In today's working environment, cubicles and filing cabinets have been replaced by open-plan spaces and standing desks. Gone are the typing pool and the switchboard: instead we have video conferences and remote workers.

But the changes are more than about furniture, with technology having re-written the principles underlying our working lives and connecting the previously unconnected workforce.

In a survey of over 2,000 senior business decision makers, and 2,000 frontline workers in the US and UK, Workplace by Facebook found the following trends on workplace communication today.

Disconnect between those in the HQ and on the frontline

While three in four (74%) of business leaders say they stay connected with frontline workers through informal conversations and meetings, the feeling isn't mutual, as only 14% of employees feel connected to their HQ (compared to 86% who feel connected to their direct co-workers). Meanwhile, just 3% feel connected to their C-Suite.

Currently, the vast majority of frontline workers find themselves stuck as passive recipients of information, rather than active participants in a mutual exchange. Only 22% of employees say their ideas make up a substantial portion of conversation with their bosses. Worse still, 17% say they never speak with their head office.

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Meanwhile, 52% of managers believe that their employees’ new ideas are the main topic for conversations with frontline staff, pointing to a clear a disconnect between what managers think is happening and what’s really going on.

Communication gap is preventing idea transfer and talent recognition

Communications failure is stopping valuable ideas from rising through the business. Only 45% of frontline workers share their ideas with senior team members. Again, this contrasts sharply with managers’ perspective: 90% confidently report that their frontline workers feel empowered to share business ideas with them.

When ideas aren’t shared, they can’t be used, and this is a serious loss for the organisation and the people working in it. While 25% of employees have had an idea but never told anyone, a further 38% have shared their idea – only for it to be ignored. This inaction makes staff feel that their ideas aren’t valued – which only drives further silence.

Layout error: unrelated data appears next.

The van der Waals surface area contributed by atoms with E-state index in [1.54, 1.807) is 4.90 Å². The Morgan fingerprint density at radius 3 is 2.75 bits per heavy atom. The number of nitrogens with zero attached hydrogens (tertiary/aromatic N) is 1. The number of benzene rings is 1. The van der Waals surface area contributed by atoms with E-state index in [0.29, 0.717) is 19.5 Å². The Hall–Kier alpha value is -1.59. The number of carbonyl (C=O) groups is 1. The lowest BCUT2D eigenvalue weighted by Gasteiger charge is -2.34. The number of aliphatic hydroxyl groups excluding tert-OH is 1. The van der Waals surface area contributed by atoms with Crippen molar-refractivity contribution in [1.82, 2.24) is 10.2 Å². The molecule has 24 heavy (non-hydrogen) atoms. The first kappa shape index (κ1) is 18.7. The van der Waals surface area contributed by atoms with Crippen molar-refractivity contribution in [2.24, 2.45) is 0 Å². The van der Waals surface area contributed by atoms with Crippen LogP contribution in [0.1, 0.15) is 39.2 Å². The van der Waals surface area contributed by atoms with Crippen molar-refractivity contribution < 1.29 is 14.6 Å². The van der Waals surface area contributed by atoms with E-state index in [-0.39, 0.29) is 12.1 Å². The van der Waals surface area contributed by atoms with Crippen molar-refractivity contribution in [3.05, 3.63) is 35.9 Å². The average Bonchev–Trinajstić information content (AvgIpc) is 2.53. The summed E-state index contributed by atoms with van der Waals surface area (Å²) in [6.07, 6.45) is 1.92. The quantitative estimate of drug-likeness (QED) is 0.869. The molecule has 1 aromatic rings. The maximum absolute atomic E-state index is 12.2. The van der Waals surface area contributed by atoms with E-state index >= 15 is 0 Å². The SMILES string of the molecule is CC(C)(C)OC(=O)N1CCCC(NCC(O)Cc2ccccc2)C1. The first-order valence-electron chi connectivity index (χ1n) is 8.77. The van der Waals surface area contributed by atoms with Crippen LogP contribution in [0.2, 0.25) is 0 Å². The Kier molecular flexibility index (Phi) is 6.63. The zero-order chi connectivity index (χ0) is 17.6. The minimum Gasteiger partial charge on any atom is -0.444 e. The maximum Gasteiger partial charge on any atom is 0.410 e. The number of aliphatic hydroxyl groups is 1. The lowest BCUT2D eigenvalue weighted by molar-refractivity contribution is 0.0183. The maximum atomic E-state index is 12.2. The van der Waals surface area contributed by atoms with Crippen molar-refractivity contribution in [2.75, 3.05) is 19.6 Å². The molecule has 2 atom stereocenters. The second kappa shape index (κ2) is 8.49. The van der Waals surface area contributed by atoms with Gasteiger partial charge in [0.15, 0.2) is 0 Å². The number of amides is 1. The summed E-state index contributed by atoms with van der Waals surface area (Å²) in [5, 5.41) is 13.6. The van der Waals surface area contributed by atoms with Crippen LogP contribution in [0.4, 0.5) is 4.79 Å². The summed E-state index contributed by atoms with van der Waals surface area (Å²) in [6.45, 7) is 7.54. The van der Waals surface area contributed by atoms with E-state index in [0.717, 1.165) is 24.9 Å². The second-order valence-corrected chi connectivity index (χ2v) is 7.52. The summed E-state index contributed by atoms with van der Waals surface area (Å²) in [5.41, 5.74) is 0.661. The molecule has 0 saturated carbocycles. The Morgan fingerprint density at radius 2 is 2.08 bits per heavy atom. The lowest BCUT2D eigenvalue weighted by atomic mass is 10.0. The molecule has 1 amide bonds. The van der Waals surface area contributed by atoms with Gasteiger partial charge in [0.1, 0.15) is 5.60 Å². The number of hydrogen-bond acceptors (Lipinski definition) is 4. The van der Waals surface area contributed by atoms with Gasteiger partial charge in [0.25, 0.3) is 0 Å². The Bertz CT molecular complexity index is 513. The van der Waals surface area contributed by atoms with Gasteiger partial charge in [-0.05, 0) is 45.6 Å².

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So what’s stopping employees from making their ideas heard? When it comes down to it, it seems the biggest blocker of ideas is the way they are delivered. For more than one in four cases (28%) ideas were stifled because they were communicated poorly.

The second largest problem is failure to follow ideas through (19%), which most likely occurs when work is busy and the team’s time isn’t properly managed.

Finally, it’s important to note that inspiration can strike at any time, not just during work hours. 46% of employees believe they have their best ideas outside of work.

Employees don’t feel listened to or valued

Nothing stymies employee engagement faster than a lack of communication. When employees believe they are voiceless – as 54% say they are – they tend to lose motivation and enthusiasm for the business. It’s even more demoralising when 83% of managers confidently claim they give all employees a voice within their business!

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After all, it’s hard to feel invested if an organisation seems to make all its decisions without you (especially when those decisions affect you directly). That’s why almost a quarter (21%) say that not being listened to is sufficient grounds to consider quitting their job entirely.

On top of this, only 48% of employees think their head office understands the role they perform and the value they bring to the organisation.

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